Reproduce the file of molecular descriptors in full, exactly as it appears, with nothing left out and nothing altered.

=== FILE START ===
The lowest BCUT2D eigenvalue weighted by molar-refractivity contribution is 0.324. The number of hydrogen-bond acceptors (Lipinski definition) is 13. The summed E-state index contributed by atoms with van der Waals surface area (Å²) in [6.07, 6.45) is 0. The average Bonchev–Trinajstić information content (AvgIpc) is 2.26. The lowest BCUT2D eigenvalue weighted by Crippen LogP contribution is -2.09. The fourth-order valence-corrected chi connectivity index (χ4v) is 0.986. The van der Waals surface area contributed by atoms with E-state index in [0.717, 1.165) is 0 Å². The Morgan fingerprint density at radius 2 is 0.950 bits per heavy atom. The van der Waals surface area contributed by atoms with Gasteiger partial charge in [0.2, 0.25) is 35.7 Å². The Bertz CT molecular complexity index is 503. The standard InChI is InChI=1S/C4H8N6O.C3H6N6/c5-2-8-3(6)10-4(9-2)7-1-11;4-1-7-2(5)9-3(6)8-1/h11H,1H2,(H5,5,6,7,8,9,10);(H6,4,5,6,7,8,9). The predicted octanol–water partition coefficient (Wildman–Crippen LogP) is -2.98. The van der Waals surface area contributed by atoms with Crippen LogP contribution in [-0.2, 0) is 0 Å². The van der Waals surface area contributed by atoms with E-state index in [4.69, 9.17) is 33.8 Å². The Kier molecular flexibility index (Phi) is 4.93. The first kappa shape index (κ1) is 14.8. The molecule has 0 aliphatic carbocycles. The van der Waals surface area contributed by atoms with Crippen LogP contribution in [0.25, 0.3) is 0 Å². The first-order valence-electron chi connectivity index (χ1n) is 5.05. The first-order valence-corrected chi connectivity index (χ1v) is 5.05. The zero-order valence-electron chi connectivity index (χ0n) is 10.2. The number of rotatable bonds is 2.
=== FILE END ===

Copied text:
The lowest BCUT2D eigenvalue weighted by molar-refractivity contribution is 0.324. The number of hydrogen-bond acceptors (Lipinski definition) is 13. The summed E-state index contributed by atoms with van der Waals surface area (Å²) in [6.07, 6.45) is 0. The average Bonchev–Trinajstić information content (AvgIpc) is 2.26. The lowest BCUT2D eigenvalue weighted by Crippen LogP contribution is -2.09. The fourth-order valence-corrected chi connectivity index (χ4v) is 0.986. The van der Waals surface area contributed by atoms with E-state index in [0.717, 1.165) is 0 Å². The Morgan fingerprint density at radius 2 is 0.950 bits per heavy atom. The van der Waals surface area contributed by atoms with Gasteiger partial charge in [0.2, 0.25) is 35.7 Å². The Bertz CT molecular complexity index is 503. The standard InChI is InChI=1S/C4H8N6O.C3H6N6/c5-2-8-3(6)10-4(9-2)7-1-11;4-1-7-2(5)9-3(6)8-1/h11H,1H2,(H5,5,6,7,8,9,10);(H6,4,5,6,7,8,9). The predicted octanol–water partition coefficient (Wildman–Crippen LogP) is -2.98. The van der Waals surface area contributed by atoms with Crippen LogP contribution in [-0.2, 0) is 0 Å². The van der Waals surface area contributed by atoms with E-state index in [4.69, 9.17) is 33.8 Å². The Kier molecular flexibility index (Phi) is 4.93. The first kappa shape index (κ1) is 14.8. The molecule has 0 aliphatic carbocycles. The van der Waals surface area contributed by atoms with Crippen LogP contribution in [0.25, 0.3) is 0 Å². The first-order valence-electron chi connectivity index (χ1n) is 5.05. The first-order valence-corrected chi connectivity index (χ1v) is 5.05. The zero-order valence-electron chi connectivity index (χ0n) is 10.2. The number of rotatable bonds is 2.